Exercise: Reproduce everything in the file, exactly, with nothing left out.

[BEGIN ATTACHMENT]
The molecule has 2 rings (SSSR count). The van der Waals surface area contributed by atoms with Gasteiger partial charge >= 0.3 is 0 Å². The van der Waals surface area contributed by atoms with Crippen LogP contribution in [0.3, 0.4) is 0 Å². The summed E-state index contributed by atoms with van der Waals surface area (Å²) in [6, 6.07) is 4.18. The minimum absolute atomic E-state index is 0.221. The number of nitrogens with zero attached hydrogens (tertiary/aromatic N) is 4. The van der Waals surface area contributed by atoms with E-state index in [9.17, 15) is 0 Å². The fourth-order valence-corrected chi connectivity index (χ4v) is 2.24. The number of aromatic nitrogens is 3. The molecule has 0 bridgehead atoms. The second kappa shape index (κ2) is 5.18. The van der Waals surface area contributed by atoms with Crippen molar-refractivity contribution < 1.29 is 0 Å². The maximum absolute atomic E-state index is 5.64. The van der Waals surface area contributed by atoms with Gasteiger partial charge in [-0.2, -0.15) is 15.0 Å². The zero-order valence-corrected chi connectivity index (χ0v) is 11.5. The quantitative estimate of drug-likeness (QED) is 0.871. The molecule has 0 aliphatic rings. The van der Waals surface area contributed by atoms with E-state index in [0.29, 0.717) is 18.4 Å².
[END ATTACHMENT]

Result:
The molecule has 2 rings (SSSR count). The van der Waals surface area contributed by atoms with Gasteiger partial charge >= 0.3 is 0 Å². The van der Waals surface area contributed by atoms with Crippen LogP contribution in [0.3, 0.4) is 0 Å². The summed E-state index contributed by atoms with van der Waals surface area (Å²) in [6, 6.07) is 4.18. The minimum absolute atomic E-state index is 0.221. The number of nitrogens with zero attached hydrogens (tertiary/aromatic N) is 4. The van der Waals surface area contributed by atoms with E-state index in [9.17, 15) is 0 Å². The fourth-order valence-corrected chi connectivity index (χ4v) is 2.24. The number of aromatic nitrogens is 3. The molecule has 0 bridgehead atoms. The second kappa shape index (κ2) is 5.18. The van der Waals surface area contributed by atoms with Crippen molar-refractivity contribution < 1.29 is 0 Å². The maximum absolute atomic E-state index is 5.64. The van der Waals surface area contributed by atoms with Gasteiger partial charge in [-0.2, -0.15) is 15.0 Å². The zero-order valence-corrected chi connectivity index (χ0v) is 11.5. The quantitative estimate of drug-likeness (QED) is 0.871. The molecule has 0 aliphatic rings. The van der Waals surface area contributed by atoms with E-state index in [0.29, 0.717) is 18.4 Å².